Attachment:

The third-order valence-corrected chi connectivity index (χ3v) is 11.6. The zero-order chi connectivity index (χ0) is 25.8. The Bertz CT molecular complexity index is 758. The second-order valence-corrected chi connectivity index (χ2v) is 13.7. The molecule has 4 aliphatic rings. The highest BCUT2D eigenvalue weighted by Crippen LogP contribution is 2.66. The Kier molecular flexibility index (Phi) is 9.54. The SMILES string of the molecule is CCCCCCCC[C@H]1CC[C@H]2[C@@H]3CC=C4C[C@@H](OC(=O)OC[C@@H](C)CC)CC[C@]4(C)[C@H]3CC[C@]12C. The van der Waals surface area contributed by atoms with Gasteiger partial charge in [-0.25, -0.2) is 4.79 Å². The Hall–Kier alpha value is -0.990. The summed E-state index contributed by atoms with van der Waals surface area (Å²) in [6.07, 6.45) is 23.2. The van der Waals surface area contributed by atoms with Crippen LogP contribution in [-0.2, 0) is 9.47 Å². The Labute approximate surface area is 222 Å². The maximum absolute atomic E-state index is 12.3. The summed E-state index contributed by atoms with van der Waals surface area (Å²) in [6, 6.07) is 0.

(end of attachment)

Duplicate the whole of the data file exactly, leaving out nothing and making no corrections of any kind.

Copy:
The third-order valence-corrected chi connectivity index (χ3v) is 11.6. The zero-order chi connectivity index (χ0) is 25.8. The Bertz CT molecular complexity index is 758. The second-order valence-corrected chi connectivity index (χ2v) is 13.7. The molecule has 4 aliphatic rings. The highest BCUT2D eigenvalue weighted by Crippen LogP contribution is 2.66. The Kier molecular flexibility index (Phi) is 9.54. The SMILES string of the molecule is CCCCCCCC[C@H]1CC[C@H]2[C@@H]3CC=C4C[C@@H](OC(=O)OC[C@@H](C)CC)CC[C@]4(C)[C@H]3CC[C@]12C. The van der Waals surface area contributed by atoms with Gasteiger partial charge in [-0.25, -0.2) is 4.79 Å². The Hall–Kier alpha value is -0.990. The summed E-state index contributed by atoms with van der Waals surface area (Å²) in [6.07, 6.45) is 23.2. The van der Waals surface area contributed by atoms with Crippen LogP contribution in [-0.2, 0) is 9.47 Å². The Labute approximate surface area is 222 Å². The maximum absolute atomic E-state index is 12.3. The summed E-state index contributed by atoms with van der Waals surface area (Å²) in [6, 6.07) is 0.